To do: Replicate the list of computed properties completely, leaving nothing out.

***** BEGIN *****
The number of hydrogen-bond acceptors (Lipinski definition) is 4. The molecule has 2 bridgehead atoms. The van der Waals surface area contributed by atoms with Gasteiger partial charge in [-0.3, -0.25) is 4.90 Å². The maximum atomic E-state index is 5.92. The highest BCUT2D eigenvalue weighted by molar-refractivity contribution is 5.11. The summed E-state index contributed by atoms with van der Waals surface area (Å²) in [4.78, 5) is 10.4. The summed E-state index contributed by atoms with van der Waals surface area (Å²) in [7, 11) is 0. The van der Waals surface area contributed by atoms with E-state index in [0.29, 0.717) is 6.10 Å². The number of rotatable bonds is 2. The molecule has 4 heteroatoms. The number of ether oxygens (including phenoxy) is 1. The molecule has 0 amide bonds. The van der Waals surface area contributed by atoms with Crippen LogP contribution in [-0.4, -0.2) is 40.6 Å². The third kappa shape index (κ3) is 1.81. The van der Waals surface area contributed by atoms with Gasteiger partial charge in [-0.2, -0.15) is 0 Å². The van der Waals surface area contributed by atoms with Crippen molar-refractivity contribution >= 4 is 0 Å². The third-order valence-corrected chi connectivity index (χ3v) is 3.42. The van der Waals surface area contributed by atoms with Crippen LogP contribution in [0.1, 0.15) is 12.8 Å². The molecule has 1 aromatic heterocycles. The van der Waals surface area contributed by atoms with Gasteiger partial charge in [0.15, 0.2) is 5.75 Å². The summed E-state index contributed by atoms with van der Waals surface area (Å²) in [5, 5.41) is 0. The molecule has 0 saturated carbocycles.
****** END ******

The number of hydrogen-bond acceptors (Lipinski definition) is 4. The molecule has 2 bridgehead atoms. The van der Waals surface area contributed by atoms with Gasteiger partial charge in [-0.3, -0.25) is 4.90 Å². The maximum atomic E-state index is 5.92. The highest BCUT2D eigenvalue weighted by molar-refractivity contribution is 5.11. The summed E-state index contributed by atoms with van der Waals surface area (Å²) in [4.78, 5) is 10.4. The summed E-state index contributed by atoms with van der Waals surface area (Å²) in [7, 11) is 0. The van der Waals surface area contributed by atoms with E-state index in [0.29, 0.717) is 6.10 Å². The number of rotatable bonds is 2. The molecule has 4 heteroatoms. The number of ether oxygens (including phenoxy) is 1. The molecule has 0 amide bonds. The van der Waals surface area contributed by atoms with Crippen LogP contribution in [-0.4, -0.2) is 40.6 Å². The third kappa shape index (κ3) is 1.81. The van der Waals surface area contributed by atoms with Gasteiger partial charge in [-0.2, -0.15) is 0 Å². The van der Waals surface area contributed by atoms with Crippen molar-refractivity contribution >= 4 is 0 Å². The third-order valence-corrected chi connectivity index (χ3v) is 3.42. The van der Waals surface area contributed by atoms with Crippen LogP contribution in [0.1, 0.15) is 12.8 Å². The molecule has 1 aromatic heterocycles. The van der Waals surface area contributed by atoms with Gasteiger partial charge in [0.15, 0.2) is 5.75 Å². The summed E-state index contributed by atoms with van der Waals surface area (Å²) in [5, 5.41) is 0. The molecule has 0 saturated carbocycles.